About the book
I walk into Ema Saikō’s room to find the poet herself at the writing desk, long hair scraped back in a bun. She wears an embroidered robe. Tea? I offer. It seems the right thing to do.
I let her choose the teapot. I was tossing up between late evening blue and bright green. She claps her hands and says something about bamboo. So I go with the green one that looks like a Dalek.
The poems in Janis Freegard’s new collection take their starting point from the poet’s daily ritual of reading the tea leaves while writing in the Ema Saikō room in the Wairarapa. This leads to unexpected discoveries about the world around her, from spider visitors to the writing room and a papyrus-fine gecko skin in the nearby wildlife sanctuary, to news of the ancient bdelloid rotifers that defy natural disasters and the recently extinct amphibians that did not. Then a gender- and species-fluid interpreter turns up to help the poet work her way through the daily revelations in her tea cup …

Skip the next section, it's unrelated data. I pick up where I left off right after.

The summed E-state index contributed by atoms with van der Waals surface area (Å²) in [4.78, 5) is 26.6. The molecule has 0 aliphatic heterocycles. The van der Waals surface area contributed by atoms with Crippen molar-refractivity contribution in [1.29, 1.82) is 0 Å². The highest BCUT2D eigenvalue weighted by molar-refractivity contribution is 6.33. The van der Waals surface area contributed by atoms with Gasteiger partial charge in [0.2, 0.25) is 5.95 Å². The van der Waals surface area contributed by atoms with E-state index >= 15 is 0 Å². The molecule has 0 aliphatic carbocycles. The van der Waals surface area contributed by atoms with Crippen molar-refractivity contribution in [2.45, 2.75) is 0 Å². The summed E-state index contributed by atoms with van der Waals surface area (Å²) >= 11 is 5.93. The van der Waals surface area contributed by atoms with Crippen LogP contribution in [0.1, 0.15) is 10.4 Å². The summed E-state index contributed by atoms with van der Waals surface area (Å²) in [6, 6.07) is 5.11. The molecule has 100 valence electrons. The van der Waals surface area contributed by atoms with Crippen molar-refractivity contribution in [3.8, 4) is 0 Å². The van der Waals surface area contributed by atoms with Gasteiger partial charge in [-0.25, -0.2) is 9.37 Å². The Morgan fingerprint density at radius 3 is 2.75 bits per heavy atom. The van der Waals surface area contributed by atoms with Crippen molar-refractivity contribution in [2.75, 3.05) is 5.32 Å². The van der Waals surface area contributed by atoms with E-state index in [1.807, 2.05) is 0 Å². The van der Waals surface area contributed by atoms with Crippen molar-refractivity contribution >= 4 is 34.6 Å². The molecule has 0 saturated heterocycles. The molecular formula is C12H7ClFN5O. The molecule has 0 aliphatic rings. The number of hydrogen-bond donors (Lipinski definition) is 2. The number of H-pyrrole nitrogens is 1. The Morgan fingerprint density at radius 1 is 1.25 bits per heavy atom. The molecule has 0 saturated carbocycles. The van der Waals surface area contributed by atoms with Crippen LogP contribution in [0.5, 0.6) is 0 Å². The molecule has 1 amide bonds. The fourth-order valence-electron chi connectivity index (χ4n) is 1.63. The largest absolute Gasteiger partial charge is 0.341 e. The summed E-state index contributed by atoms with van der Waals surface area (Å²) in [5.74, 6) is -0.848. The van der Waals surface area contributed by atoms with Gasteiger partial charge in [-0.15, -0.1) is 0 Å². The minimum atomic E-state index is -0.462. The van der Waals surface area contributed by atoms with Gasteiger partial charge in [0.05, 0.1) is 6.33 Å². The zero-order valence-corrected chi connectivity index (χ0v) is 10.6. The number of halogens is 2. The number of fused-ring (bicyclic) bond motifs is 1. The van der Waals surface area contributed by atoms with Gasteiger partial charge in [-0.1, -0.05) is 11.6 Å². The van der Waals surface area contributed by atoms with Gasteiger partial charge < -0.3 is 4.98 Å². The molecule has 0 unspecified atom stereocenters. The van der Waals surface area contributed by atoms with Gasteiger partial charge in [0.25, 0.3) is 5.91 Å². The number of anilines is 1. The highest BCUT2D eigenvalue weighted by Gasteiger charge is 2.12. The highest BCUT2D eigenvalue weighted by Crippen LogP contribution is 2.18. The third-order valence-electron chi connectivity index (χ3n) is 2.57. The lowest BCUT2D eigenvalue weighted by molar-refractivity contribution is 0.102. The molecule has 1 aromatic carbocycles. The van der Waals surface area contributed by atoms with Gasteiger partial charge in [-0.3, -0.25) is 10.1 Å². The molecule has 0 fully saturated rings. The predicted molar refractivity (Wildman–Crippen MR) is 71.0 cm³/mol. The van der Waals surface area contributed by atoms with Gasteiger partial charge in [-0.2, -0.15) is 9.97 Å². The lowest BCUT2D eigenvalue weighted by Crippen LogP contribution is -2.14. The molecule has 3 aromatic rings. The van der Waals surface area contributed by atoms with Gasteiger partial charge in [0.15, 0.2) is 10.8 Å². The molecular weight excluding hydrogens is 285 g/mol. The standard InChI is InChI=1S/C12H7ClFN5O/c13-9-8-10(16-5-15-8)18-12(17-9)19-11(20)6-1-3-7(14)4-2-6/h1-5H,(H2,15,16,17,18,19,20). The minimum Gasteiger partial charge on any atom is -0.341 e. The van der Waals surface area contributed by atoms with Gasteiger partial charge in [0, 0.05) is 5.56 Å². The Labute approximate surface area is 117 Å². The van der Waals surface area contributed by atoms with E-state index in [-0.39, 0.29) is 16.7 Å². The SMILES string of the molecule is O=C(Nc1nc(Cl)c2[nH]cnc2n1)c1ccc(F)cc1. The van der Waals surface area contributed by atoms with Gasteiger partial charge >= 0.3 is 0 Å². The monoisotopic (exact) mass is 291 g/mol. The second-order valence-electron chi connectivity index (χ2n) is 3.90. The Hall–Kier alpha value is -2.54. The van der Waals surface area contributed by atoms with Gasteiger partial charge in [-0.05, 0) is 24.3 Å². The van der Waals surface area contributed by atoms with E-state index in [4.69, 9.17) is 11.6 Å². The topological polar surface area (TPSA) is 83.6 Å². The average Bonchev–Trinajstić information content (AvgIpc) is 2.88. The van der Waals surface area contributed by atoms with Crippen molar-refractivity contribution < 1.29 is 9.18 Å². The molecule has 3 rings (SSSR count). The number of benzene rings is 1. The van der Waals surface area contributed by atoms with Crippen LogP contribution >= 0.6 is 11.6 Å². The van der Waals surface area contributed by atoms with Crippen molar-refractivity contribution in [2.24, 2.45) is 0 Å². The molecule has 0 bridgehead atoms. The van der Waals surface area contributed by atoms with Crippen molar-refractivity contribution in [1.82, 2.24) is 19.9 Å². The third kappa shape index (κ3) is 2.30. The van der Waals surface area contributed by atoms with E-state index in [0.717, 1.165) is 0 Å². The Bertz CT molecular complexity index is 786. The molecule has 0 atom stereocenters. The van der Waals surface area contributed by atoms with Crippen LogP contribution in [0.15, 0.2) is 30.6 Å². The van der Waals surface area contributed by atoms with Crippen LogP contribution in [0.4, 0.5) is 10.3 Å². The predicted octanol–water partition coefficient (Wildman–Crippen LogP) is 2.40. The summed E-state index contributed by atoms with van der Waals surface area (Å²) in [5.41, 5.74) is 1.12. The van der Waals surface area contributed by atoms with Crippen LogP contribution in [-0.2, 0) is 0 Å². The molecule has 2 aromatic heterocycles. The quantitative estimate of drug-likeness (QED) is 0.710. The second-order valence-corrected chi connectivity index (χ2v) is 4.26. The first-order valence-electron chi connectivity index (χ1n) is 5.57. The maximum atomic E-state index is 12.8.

Reading the Signs is a series of linked poems that are thoughtful and humorous, provocative and tender, and come together as a quiet epic about a planet that is fast running out of puff.